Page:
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Anya Roberts-Toney








We first saw Anya Roberts-Toney’s work on the Stephanie Cheftas Projects Instagram (@stephaniechefasprojects). Being suckers for brushwork, dreamy color choices, and nuances of mystery and femininity, we had to learn more about her and her work. It became obvious she was a great choice to be featured on the blog! We hope you enjoy learning more about her and her work as much as we did!

Anya Roberts-Toney received her BA from Brown University in Providence, RI and her MFA from Pacific Northwest College of Art in Portland, OR. Her work has been exhibited locally and nationally at locations including Disjecta Contemporary Art Center, Dust to Dust Projects, Killjoy Collective, The Portland ‘Pataphysical Society, the Office at Russo Lee Gallery, Somos Gallery, and Stephanie Chefas Projects, and she is a recent recipient of the Stumptown Artist Fellowship. Originally from Seattle, WA, she currently lives and works in Portland, OR.

Explaining more about her work, she states:

In my current practice I combine imagery related to femininity with disruptive elements in order to consider feminine power: what it looks like, how we learn it, and the depth of its capacity. I’m interested in the slippery nature of femininity—how it is inexorably tied to the beauty ideals and cultural expectations prescribed by images in women’s magazines and other media aimed at women. These images so often present femininity as a coupling of power and lack of power: the glamorous woman looks off balance; glossy lips share a face with fearful eyes; a romantic kiss includes a hint of sorrow. At the same time, I’m interested in a deeper idea of feminine power that encompasses a connection to the earth, nurturing, sensuality, and primal strength.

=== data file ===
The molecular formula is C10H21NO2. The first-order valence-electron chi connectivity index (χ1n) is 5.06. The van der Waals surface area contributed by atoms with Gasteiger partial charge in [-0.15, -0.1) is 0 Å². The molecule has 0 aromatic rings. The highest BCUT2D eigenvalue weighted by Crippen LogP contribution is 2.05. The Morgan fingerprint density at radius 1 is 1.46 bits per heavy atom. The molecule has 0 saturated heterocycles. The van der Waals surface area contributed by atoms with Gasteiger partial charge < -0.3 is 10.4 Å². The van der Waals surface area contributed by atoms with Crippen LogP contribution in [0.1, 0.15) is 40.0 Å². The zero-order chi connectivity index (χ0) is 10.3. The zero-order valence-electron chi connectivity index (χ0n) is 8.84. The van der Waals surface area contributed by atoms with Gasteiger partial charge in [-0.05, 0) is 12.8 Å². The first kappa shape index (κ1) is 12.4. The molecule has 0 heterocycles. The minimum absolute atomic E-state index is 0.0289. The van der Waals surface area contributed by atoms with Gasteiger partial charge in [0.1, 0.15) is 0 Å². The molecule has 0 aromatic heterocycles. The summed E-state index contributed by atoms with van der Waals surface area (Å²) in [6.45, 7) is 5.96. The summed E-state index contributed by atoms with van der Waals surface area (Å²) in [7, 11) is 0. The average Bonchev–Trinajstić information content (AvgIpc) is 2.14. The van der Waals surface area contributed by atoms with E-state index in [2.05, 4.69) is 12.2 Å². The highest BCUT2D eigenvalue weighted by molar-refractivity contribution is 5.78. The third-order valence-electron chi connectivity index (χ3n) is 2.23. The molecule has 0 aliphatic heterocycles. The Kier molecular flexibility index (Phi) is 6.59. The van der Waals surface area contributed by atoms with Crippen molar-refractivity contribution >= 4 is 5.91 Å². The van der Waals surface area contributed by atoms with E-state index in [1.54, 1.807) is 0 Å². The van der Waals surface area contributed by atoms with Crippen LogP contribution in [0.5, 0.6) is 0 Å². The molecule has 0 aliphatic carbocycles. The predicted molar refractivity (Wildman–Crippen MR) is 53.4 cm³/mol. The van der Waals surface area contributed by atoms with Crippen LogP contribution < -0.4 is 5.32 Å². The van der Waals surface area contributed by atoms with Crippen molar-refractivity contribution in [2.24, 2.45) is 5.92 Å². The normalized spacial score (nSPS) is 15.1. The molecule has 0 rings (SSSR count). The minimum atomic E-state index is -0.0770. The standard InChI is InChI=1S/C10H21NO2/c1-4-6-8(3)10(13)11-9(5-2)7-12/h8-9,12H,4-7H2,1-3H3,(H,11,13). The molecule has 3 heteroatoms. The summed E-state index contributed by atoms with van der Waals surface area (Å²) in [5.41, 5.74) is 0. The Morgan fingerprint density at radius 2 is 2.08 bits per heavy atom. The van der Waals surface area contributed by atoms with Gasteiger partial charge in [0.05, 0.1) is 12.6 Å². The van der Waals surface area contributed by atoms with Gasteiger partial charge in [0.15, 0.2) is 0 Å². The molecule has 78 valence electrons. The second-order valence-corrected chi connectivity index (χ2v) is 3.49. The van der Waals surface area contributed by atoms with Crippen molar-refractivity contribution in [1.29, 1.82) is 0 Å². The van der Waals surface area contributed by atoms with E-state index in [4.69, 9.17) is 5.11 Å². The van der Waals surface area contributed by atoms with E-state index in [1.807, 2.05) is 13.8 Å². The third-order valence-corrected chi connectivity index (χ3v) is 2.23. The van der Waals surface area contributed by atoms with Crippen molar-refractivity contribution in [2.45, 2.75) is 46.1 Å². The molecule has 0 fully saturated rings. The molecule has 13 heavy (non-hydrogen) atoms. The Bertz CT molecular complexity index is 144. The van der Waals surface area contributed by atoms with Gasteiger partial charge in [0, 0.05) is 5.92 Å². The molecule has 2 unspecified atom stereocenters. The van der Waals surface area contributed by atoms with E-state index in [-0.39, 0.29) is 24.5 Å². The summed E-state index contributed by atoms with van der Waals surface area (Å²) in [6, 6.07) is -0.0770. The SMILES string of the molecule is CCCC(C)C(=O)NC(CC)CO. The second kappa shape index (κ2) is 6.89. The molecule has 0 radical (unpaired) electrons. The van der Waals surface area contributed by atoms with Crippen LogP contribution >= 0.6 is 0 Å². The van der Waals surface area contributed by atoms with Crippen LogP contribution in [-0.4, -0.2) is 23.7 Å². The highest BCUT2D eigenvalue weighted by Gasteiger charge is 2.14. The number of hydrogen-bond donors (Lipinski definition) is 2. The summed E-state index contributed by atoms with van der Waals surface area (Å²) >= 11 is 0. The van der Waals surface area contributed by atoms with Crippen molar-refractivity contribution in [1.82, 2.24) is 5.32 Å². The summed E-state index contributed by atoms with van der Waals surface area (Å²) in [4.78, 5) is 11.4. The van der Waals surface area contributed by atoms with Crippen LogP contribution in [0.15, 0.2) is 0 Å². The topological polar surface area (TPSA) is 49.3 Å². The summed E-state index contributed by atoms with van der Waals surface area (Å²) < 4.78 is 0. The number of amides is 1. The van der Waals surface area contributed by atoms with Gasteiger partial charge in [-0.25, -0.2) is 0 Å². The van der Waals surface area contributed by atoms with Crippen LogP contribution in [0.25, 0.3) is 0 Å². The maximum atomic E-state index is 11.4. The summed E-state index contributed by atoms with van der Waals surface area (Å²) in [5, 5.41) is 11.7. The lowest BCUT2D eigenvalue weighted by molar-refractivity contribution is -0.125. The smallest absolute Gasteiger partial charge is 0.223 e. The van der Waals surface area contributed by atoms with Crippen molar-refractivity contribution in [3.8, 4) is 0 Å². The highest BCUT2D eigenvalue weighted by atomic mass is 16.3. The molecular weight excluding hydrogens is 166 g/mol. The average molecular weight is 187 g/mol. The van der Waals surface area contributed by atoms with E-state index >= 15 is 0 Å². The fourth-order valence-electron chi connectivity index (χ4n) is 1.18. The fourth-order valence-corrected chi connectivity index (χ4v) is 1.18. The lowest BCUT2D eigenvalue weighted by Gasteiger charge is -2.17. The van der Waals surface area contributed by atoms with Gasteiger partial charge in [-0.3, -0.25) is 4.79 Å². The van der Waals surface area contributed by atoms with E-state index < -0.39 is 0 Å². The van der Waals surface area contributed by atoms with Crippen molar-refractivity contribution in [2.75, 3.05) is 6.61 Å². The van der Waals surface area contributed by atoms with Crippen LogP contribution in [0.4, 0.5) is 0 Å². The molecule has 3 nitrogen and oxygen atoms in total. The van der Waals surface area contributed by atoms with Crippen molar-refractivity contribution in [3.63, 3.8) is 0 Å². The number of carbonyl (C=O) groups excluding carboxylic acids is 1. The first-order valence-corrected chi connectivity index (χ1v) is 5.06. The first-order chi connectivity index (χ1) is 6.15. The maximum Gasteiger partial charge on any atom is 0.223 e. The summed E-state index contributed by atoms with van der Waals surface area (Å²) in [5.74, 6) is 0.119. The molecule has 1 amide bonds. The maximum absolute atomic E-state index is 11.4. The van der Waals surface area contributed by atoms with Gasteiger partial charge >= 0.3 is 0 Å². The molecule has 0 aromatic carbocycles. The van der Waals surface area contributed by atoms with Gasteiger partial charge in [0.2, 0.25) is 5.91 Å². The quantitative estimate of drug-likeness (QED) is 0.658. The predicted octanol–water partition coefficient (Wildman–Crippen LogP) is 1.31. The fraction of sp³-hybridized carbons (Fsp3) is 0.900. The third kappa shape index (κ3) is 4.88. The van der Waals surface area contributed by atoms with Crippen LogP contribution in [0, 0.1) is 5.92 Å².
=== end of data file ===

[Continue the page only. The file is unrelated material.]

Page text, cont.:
In painting, the female body has historically been presented spread out and prone, allowing easy consumption by an assumed-to-be-male viewer. Likewise, traditional still life painting has presented objects—and frequently flowers (so often associated with femininity)—straight on and unobscured. In my own paintings, I’m interested in complicating this ease of consumption by introducing disruptive elements such as drips, blurs, crops, impasto, and heightened color. My intention is for these elements to create a sense of unease and of underlying power: that beneath the familiar signals of femininity lies something boiling.

You can view her work at www.anyarobertstoney.com and follow @anyajrt on Instagram.

Artwork images courtesy of Mario Gallucci (https://www.mariogallucciphoto.com/ Instagram @mariogalluccistudio)



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